I started to ask why this huge difference in duration.

At first impression:

– The lack of indexes and statistics on the table variable where immediatelly out of the question as it was not the case. An insert does not need any index or statistics on the table populated in order to behave better.
– The select part from the insert was well optimized, because the result would be returned in less than 1 sec.

Next, I started to analyze more deeply. The things that I compared in both cases where:

  • The output from “set statistics io on” when executing the query:
  • I noticed that the insert into table variable had many logical reads for the SQLtableSent object (1640612) and read-ahead reads (919353) compared to 0 for the same object when using temporary table. That table has 60,000,000 rows. It was clear for me that the execution plan was very different because the order of the tables processed and their values where different.

  • The output of “Include Actual Execution Plan” option when executing the query:
  • Comparing those two query execution plans, it hit me – the usage of table variable in modification statements (insert, update, delete) prevents the creation of parallel query processing. An online search confirmed my suspicions. It is written right here at Remarks section:

    “Queries that modify table variables do not generate parallel query execution plans. Performance can be affected when very large table variables, or table variables in complex queries, are modified. In these situations, consider using temporary tables instead. ”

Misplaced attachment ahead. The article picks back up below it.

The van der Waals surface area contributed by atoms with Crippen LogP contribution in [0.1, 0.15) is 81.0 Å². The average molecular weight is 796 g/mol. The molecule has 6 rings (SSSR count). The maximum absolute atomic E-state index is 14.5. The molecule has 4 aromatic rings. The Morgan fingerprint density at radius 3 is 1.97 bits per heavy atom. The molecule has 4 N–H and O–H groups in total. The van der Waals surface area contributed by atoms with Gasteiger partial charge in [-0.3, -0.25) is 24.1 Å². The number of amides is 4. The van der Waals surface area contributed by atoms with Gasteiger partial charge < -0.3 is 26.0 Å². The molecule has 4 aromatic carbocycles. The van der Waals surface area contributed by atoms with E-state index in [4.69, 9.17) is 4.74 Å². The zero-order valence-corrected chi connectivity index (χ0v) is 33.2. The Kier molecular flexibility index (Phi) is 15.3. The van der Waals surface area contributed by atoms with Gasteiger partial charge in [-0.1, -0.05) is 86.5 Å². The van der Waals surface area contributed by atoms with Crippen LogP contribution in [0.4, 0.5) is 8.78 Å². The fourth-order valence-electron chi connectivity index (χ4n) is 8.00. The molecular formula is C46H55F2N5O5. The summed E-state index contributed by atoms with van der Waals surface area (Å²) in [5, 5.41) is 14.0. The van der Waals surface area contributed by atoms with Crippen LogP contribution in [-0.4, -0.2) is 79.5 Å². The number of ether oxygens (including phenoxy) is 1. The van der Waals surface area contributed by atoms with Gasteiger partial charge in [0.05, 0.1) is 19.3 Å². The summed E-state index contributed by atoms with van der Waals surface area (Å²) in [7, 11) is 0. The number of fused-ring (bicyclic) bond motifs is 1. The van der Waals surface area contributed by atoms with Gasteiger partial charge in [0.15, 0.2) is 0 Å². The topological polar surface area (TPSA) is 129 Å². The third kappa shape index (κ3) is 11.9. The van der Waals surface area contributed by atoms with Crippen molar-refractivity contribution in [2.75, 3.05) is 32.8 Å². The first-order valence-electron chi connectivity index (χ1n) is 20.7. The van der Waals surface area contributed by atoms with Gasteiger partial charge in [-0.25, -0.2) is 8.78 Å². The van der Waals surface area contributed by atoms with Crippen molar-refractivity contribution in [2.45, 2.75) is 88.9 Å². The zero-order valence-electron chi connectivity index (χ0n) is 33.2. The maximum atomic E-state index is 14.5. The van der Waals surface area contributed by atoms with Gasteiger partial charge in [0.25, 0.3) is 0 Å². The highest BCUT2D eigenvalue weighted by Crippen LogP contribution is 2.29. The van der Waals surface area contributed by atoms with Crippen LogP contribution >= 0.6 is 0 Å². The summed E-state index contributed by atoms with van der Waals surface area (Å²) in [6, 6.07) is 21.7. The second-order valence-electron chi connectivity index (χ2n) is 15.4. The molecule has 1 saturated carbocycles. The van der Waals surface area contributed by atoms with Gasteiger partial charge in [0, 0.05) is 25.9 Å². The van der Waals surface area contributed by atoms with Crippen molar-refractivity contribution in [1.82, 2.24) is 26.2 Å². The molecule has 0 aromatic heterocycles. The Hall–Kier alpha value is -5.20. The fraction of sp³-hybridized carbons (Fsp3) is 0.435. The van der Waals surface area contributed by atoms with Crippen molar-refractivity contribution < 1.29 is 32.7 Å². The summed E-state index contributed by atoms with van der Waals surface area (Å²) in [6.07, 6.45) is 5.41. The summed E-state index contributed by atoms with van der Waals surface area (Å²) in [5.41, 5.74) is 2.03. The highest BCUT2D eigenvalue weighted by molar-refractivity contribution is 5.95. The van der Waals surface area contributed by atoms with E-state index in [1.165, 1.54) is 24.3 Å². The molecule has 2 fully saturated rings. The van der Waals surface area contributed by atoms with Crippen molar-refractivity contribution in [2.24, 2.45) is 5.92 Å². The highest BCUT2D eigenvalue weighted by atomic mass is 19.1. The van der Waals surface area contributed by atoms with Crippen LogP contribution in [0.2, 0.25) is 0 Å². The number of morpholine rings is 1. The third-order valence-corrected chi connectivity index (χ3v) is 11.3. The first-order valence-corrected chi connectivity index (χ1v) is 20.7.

What it means? During query optimization, SQL Server looks for queries that might benefit from parallel execution on computers that have more than one microprocessor. This is because SQL Server can perform a query in parallel by using several operating system threads and the operation can be completed quickly and efficiently.

    When table variable is used, the query will be processed serially. A serial execution plan, used by a nonparallel query, uses only one thread for its execution and the performance is IN THIS CASE, much worse than in a parallel one. From my experience, I have seen cases when limited parallelism or none, can do wonders on other type of queries.

    In conclusion, it is important to test your query duration/execution plans for both scenarios (table variables and temporary tables), because in some cases non-parallel processing can be better than the parallel one. There are also cases when a non-parallel processing behaves exactly the same as a parallel one. It is a already a subject for another post and will not get into it now, but it is good to keep in mind when working with table variables:

    the key factors that can change the performance:

    1. number of rows manipulated and table sizes
    2. number of tables joined
    3. complexity of filtering columns
    4. complexity of query: group by, having clauses used

    Please check also other usefull links on the subjects: